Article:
Hence comes it that Our Reviewer's apology for Christianity compares so favourably with the methods of ponderous blunder on which people like Paley and Gladstone have relied. But alas! the very vivacity of the attack may leave the column without that support which might enable it, if checked, to retire in good order; and it is with true pity for a gallant opponent — who would be wiser to surrender — that I find myself compelled to despatch half a squadron (no more!) to take him in flank.
Our Author's main argument for the Christian religion is that it is hated. To bring me as a witness to this colossal enthymeme, he has the sublime courage to state that my "Sword of Song" begins with an effort to expound Buddhism, but that my hatred of Christianity overcame me as I went on, and that I end up literally raving. My book is possibly difficult in many ways, but only Mr. Chesterton would have tried to understand it by reading it backward.
Repartee apart, it is surely an ascertainable fact that while the first 29 pages are almost exclusively occupied with an attack on Christianity as bitter and violent as I can make it, the remaining 161 are composed of (a) an attack on materialism, (b) an essay on metaphysics opposing advaitism, (c) an attempt to demonstrate the close analogy between the canonical Buddhist doctrine and that of modern Agnostics. None of these deal with Christianity at all, save for a chance and casual word.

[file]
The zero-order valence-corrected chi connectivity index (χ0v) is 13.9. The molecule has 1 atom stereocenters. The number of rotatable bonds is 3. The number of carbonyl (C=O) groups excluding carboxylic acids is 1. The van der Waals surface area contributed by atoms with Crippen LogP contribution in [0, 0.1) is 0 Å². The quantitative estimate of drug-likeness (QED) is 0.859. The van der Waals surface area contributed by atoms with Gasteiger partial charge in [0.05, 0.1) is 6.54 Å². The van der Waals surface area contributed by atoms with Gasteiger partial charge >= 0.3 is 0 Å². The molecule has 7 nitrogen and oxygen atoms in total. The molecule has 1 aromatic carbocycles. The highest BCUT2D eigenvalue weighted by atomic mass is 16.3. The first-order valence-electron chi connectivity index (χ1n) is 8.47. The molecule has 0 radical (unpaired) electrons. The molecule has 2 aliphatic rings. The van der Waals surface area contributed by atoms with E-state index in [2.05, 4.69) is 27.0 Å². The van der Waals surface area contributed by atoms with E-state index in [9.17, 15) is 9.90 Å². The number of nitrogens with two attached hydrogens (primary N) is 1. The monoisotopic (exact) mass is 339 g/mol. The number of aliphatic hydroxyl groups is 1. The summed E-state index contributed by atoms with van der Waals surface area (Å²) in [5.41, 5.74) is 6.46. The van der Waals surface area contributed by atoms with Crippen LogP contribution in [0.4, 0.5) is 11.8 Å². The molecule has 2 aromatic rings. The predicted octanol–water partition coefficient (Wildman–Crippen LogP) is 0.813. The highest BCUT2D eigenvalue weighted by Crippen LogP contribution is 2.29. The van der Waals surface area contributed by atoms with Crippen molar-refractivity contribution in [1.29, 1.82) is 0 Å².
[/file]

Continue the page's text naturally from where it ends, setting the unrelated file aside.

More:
I look forward with pleasure to a new History of England, in which it will be pointed out how the warlike enthusiasm aroused by the Tibetan expedition led to the disastrous plunge into the Boer War; disastrous because the separation of the Transvaal which resulted therefrom left us so weak that we fell an easy prey to William the Conqueror. Our Novelist should really make a strong effort to materialise his creation in "The Napoleon of Notting Hill" of the gentlemen weeping by the graves of his descendants.
Any sound philosophy must be first destructive of previous error, then constructive by harmonising truths into Truth.
Nor can the human mind rest content with negation; I honour him rather whose early emotion is hatred of Christianity, bred of compulsion to it, but who subdues that negative passion, and forces his way to a positive creed, were it but the cult of Kali or Priapus.
Here, indeed, modern Agnostics are at fault. They sensibly enough reject error; but they are over-proud of their lofty attitude, and, letting slip the real problems of life, busy themselves with side-issues, or try to satisfy the spiritual part of the brain (which needs food like any other part) with the husks of hate.
How few among us can reach the supreme sanity of Dr. Henry Maudsley in such a book as "Life in Mind and Conduct"!
Hence I regard Agnosticism as little more than a basis of new research into spiritual facts, to be conducted by the methods won for us by men of science. I would define myself as an agnostic with a future.
But the enthymeme itself. A word is enough to expose it.
Other things have been hated before and since Christ lived — if he lived. Slavery was hated. A million men